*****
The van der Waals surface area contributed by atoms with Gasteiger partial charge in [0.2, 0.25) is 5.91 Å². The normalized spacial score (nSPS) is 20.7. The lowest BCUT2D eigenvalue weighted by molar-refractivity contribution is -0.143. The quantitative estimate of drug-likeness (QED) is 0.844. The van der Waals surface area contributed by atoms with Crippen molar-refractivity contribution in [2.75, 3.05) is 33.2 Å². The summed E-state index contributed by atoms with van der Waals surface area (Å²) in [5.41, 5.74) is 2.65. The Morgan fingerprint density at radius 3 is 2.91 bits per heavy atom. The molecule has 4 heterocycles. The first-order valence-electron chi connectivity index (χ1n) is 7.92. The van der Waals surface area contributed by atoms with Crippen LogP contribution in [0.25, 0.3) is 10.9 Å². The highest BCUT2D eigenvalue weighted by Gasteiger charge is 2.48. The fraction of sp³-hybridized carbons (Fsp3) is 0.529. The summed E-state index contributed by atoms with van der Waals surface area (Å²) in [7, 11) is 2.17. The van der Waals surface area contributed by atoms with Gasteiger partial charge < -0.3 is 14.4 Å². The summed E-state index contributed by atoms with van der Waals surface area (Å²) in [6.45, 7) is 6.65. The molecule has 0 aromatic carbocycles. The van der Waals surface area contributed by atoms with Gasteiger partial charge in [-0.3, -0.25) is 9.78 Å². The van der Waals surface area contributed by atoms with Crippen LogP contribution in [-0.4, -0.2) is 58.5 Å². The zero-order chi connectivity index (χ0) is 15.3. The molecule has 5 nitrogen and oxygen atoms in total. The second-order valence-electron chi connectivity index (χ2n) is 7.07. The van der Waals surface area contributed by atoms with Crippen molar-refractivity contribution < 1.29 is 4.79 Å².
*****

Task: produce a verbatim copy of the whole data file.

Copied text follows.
The van der Waals surface area contributed by atoms with Gasteiger partial charge in [0.2, 0.25) is 5.91 Å². The normalized spacial score (nSPS) is 20.7. The lowest BCUT2D eigenvalue weighted by molar-refractivity contribution is -0.143. The quantitative estimate of drug-likeness (QED) is 0.844. The van der Waals surface area contributed by atoms with Crippen molar-refractivity contribution in [2.75, 3.05) is 33.2 Å². The summed E-state index contributed by atoms with van der Waals surface area (Å²) in [5.41, 5.74) is 2.65. The Morgan fingerprint density at radius 3 is 2.91 bits per heavy atom. The molecule has 4 heterocycles. The first-order valence-electron chi connectivity index (χ1n) is 7.92. The van der Waals surface area contributed by atoms with Crippen LogP contribution in [0.25, 0.3) is 10.9 Å². The highest BCUT2D eigenvalue weighted by Gasteiger charge is 2.48. The fraction of sp³-hybridized carbons (Fsp3) is 0.529. The summed E-state index contributed by atoms with van der Waals surface area (Å²) in [7, 11) is 2.17. The van der Waals surface area contributed by atoms with Gasteiger partial charge < -0.3 is 14.4 Å². The summed E-state index contributed by atoms with van der Waals surface area (Å²) in [6.45, 7) is 6.65. The molecule has 0 aromatic carbocycles. The van der Waals surface area contributed by atoms with Gasteiger partial charge in [-0.3, -0.25) is 9.78 Å². The van der Waals surface area contributed by atoms with Crippen LogP contribution in [-0.4, -0.2) is 58.5 Å². The zero-order chi connectivity index (χ0) is 15.3. The molecule has 5 nitrogen and oxygen atoms in total. The second-order valence-electron chi connectivity index (χ2n) is 7.07. The van der Waals surface area contributed by atoms with Crippen molar-refractivity contribution < 1.29 is 4.79 Å².